Obstructive Sleep Apnoea

The main connections made by the big players in the sleep industry with OSA are that the person usually is over-weight, smokes cigarettes, drinks alcohol, and has extra floppy muscles during sleep.

If you are a thinking person, the thought may occur to you: why does my throat collapse only every so often? Your weight doesn’t change every couple of minutes, and if this is the main cause for your throat collapse, then why doesn’t it collapse on every breath when you are asleep?

The same kind of thinking applies to alcohol, smoking and weak throat muscles. It is doubtful that you become a a trifle weaker, more drunk or that your throat becomes more irriated every so often while you are asleep, causing it to collapse.

It seems more likely that you are doing something when you are asleep that is causing a problem to the airway, and teachers of the Buteyko method believe that it is the way that you are breathing.

Obstructive Sleep Apnoea (OSA) can be particularly distressing because as the person attempts to inhale through the collapsed airway, this is the very thing that is sucking the airway closed, and so the more forcefully a person tries to inhale the less it is likely to happen. What needs to happen is for the person to stop inhaling forcefully for a moment to allow the air pressure time to equalise, and the airway will re-open. This happens when oxygen pressure drops or carbon dioxide rises sufficiently to momentarily disturb the sleep so that the person opens their airway before inhaling satisfactorily and vigorously with a gasp or snort.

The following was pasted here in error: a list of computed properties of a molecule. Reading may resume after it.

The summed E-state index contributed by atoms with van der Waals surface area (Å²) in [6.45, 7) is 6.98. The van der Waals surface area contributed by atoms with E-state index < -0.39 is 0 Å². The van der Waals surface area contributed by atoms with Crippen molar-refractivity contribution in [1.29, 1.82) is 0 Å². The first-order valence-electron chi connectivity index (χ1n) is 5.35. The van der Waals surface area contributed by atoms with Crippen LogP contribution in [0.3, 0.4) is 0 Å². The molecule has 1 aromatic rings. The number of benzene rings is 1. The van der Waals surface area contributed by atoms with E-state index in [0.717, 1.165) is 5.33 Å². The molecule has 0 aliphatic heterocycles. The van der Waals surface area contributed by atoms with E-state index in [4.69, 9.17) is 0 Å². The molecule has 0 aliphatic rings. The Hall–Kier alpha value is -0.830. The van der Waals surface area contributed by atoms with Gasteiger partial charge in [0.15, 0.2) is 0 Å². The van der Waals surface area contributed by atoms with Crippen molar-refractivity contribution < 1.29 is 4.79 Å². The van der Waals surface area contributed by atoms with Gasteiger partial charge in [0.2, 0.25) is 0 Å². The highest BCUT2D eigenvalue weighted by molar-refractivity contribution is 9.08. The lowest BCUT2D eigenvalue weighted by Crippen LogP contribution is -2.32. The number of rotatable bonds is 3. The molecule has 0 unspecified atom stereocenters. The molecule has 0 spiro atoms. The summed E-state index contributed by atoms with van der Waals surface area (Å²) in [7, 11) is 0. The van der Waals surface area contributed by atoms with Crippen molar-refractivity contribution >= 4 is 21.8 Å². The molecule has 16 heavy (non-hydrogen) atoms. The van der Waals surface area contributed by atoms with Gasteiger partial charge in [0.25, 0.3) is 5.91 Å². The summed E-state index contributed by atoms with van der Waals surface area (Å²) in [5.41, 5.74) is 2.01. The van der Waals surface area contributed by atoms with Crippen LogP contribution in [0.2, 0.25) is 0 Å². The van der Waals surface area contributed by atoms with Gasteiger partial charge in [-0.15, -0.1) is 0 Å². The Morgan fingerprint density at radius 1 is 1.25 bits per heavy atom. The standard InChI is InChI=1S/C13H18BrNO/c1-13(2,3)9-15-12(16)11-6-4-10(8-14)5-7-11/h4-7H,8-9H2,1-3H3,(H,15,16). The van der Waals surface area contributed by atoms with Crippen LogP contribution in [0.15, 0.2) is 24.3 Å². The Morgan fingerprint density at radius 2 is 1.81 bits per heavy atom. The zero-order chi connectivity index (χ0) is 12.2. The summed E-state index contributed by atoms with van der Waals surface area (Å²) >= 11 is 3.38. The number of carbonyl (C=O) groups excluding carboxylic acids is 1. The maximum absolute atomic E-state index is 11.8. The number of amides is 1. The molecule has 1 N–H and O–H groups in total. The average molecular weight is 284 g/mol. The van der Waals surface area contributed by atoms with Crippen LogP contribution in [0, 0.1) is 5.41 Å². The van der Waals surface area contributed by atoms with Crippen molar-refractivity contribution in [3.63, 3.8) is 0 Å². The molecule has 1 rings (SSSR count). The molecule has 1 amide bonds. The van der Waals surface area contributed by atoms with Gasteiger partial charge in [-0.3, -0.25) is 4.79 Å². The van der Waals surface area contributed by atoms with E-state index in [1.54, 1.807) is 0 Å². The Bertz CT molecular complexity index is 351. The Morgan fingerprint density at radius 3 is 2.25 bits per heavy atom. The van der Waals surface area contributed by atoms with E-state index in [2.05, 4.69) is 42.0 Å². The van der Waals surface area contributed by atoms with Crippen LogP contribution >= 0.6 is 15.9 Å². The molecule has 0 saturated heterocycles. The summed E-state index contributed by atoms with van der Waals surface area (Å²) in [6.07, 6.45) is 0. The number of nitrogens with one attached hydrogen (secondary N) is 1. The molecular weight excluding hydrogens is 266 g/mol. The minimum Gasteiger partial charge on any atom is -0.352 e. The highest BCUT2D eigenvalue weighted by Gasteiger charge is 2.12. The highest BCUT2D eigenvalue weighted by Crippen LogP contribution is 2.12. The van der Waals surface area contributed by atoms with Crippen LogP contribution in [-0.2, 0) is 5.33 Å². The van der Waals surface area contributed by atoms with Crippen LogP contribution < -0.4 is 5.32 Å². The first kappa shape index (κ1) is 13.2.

Treatments for OSA
OSA is usually treated with various surgical operations, devices and machines that aim for the person to breathe through their nose.

The most widely recommended conventional treatment is the Continuous Positive Air Pressure (CPAP) machine that blows air up the person’s nose, using the positive air pressure to prevent the airway from collapsing.